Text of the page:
"osType": "Windows",
                          "version": "latest"
                     "size": "[parameters('size')]",
                     "userName": "[parameters('userName')]",
                     "password": "[parameters('password')]",
                     "isAuthenticationWithSshKey": false,
                     "labSubnetName": "[variables('labSubnetName')]",
                     "disallowPublicIpAddress": true,
                     "storageType": "Standard",
                     "allowClaim": false,
                     "networkInterface": {
                          "sharedPublicIpAddressConfiguration": {
                               "inboundNatRules": [
                                         "transportProtocol": "tcp",
                                         "backendPort": 3389
  6. Copy and save the template to use in future PowerShell automation, and transfer the properties to the PowerShell VM creation script.

Use the DevTest Labs Azure REST API to get VM properties

You can also call the DevTest Labs REST API to get the properties of existing lab VMs. You can use those properties to create more lab VMs of the same types.

  1. On the Virtual Machines - list page, select Try it above the first code block.
  2. On the REST API Try It page:
    • Under labName, enter your lab name.
    • Under labResourceGroup, enter the lab resource group name.
    • Under subscriptionId, select the lab's Azure subscription.
  3. Select Run.
  4. In the Response section under Body, view the properties for all the existing VMs in the lab.

Set VM expiration date

In training, demo, and trial scenarios, you can avoid unnecessary costs by deleting VMs automatically on a certain date. You can set the VM expirationDate property when you create a VM. The PowerShell VM creation script earlier in this article sets an expiration date under properties:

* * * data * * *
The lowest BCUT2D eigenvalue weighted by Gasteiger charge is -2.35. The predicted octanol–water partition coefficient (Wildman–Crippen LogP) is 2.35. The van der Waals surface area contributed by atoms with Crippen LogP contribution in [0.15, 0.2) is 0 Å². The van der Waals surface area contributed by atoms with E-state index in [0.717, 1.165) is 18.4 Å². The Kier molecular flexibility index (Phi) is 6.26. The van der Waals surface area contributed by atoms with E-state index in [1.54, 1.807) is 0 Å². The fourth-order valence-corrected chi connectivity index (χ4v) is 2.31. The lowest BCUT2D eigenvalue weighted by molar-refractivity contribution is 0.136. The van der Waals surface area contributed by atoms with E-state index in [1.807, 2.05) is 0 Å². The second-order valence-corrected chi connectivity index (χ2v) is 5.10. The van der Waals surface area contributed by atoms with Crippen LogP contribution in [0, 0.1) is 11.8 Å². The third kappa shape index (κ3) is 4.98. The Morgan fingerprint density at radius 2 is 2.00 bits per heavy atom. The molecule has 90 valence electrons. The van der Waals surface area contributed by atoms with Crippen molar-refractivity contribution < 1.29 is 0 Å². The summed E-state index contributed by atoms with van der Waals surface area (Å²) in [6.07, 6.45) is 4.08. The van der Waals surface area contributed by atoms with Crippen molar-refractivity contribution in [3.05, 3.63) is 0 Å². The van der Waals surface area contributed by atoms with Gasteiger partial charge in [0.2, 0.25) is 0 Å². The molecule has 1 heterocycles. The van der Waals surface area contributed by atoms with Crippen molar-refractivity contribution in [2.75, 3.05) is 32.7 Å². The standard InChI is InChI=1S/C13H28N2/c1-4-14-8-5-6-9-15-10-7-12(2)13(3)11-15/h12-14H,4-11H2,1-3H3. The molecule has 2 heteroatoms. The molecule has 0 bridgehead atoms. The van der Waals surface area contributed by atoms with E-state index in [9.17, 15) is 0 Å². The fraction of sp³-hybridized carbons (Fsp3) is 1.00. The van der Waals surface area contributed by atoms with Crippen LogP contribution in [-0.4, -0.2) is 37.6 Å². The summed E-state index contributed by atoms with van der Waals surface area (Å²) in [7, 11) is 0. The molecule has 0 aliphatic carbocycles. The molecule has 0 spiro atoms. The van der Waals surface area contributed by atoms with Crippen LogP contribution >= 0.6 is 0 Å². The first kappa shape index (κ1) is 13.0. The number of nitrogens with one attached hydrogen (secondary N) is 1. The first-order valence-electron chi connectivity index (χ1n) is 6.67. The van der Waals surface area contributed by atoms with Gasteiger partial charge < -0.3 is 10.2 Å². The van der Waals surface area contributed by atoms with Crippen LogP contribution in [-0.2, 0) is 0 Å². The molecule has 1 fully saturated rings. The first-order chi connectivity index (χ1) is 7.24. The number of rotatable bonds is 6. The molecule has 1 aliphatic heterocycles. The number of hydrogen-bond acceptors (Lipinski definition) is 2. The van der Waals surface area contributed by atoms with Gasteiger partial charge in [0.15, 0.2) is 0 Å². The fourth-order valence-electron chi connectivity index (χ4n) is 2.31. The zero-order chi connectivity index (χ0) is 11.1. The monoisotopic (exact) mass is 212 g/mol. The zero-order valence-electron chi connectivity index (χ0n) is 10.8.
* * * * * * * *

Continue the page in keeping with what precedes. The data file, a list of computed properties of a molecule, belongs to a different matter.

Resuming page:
"expirationDate": "2022-12-01"

You can also set expiration dates on existing VMs by using PowerShell. The following PowerShell script sets an expiration date for an existing lab VM if it doesn't already have an expiration date:

# Enter your own values:
$subscriptionId = '<Lab subscription Id>'
$labResourceGroup = '<Lab resource group>'
$labName = '<Lab name>'
$VmName = '<VM name>'
$expirationDate = '<Expiration date, such as 2022-12-16>'

# Sign in to your Azure account

Select-AzSubscription -SubscriptionId $subscriptionId
$VmResourceId = "subscriptions/$subscriptionId/resourcegroups/$labResourceGroup/providers/microsoft.devtestlab/labs/$labName/virtualmachines/$VmName"

$vm = Get-AzResource -ResourceId $VmResourceId -ExpandProperties

# Get the Vm properties
$VmProperties = $vm.Properties

# Set the expirationDate property
If ($VmProperties.expirationDate -eq $null) {
    $VmProperties | Add-Member -MemberType NoteProperty -Name expirationDate -Value $expirationDate -Force
} Else {
    $VmProperties.expirationDate = $expirationDate

Set-AzResource -ResourceId $VmResourceId -Properties $VmProperties -Force

Next steps

Az.DevTestLabs PowerShell reference